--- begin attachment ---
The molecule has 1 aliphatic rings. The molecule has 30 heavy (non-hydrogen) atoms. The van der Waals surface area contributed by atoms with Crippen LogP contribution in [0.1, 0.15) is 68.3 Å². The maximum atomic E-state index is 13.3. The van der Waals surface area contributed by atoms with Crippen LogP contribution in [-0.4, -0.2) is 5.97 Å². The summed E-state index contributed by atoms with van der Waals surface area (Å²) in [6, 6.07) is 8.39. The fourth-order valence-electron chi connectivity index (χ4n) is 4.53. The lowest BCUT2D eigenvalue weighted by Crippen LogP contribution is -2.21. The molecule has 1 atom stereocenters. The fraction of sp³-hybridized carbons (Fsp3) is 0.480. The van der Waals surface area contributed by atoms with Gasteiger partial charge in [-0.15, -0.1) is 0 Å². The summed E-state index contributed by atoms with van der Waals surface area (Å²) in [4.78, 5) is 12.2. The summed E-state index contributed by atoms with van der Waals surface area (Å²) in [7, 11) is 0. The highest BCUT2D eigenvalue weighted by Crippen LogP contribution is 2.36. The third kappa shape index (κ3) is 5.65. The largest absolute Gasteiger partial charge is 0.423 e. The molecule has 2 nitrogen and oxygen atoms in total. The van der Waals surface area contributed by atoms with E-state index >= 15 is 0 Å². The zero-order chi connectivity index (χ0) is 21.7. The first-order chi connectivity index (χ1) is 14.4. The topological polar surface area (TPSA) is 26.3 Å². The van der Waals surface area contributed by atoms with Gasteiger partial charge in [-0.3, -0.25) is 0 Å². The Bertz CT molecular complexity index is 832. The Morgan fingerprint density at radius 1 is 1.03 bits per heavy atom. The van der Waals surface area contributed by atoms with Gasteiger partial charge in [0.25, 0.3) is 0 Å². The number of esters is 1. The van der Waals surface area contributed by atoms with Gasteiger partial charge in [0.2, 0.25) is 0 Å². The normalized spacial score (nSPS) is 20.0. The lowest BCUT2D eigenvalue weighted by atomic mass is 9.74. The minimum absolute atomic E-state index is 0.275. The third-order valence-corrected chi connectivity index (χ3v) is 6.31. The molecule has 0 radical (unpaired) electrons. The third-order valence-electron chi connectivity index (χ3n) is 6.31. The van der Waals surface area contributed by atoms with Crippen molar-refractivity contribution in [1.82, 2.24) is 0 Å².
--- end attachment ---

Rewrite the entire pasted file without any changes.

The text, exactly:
The molecule has 1 aliphatic rings. The molecule has 30 heavy (non-hydrogen) atoms. The van der Waals surface area contributed by atoms with Crippen LogP contribution in [0.1, 0.15) is 68.3 Å². The maximum atomic E-state index is 13.3. The van der Waals surface area contributed by atoms with Crippen LogP contribution in [-0.4, -0.2) is 5.97 Å². The summed E-state index contributed by atoms with van der Waals surface area (Å²) in [6, 6.07) is 8.39. The fourth-order valence-electron chi connectivity index (χ4n) is 4.53. The lowest BCUT2D eigenvalue weighted by Crippen LogP contribution is -2.21. The molecule has 1 atom stereocenters. The fraction of sp³-hybridized carbons (Fsp3) is 0.480. The van der Waals surface area contributed by atoms with Gasteiger partial charge in [-0.15, -0.1) is 0 Å². The summed E-state index contributed by atoms with van der Waals surface area (Å²) in [4.78, 5) is 12.2. The summed E-state index contributed by atoms with van der Waals surface area (Å²) in [7, 11) is 0. The highest BCUT2D eigenvalue weighted by Crippen LogP contribution is 2.36. The third kappa shape index (κ3) is 5.65. The largest absolute Gasteiger partial charge is 0.423 e. The molecule has 2 nitrogen and oxygen atoms in total. The van der Waals surface area contributed by atoms with E-state index >= 15 is 0 Å². The zero-order chi connectivity index (χ0) is 21.7. The first-order chi connectivity index (χ1) is 14.4. The topological polar surface area (TPSA) is 26.3 Å². The van der Waals surface area contributed by atoms with Gasteiger partial charge in [-0.3, -0.25) is 0 Å². The Bertz CT molecular complexity index is 832. The Morgan fingerprint density at radius 1 is 1.03 bits per heavy atom. The van der Waals surface area contributed by atoms with Gasteiger partial charge in [0.25, 0.3) is 0 Å². The number of esters is 1. The van der Waals surface area contributed by atoms with Gasteiger partial charge in [0.2, 0.25) is 0 Å². The normalized spacial score (nSPS) is 20.0. The lowest BCUT2D eigenvalue weighted by atomic mass is 9.74. The minimum absolute atomic E-state index is 0.275. The third-order valence-corrected chi connectivity index (χ3v) is 6.31. The molecule has 0 radical (unpaired) electrons. The third-order valence-electron chi connectivity index (χ3n) is 6.31. The van der Waals surface area contributed by atoms with Crippen molar-refractivity contribution in [1.82, 2.24) is 0 Å².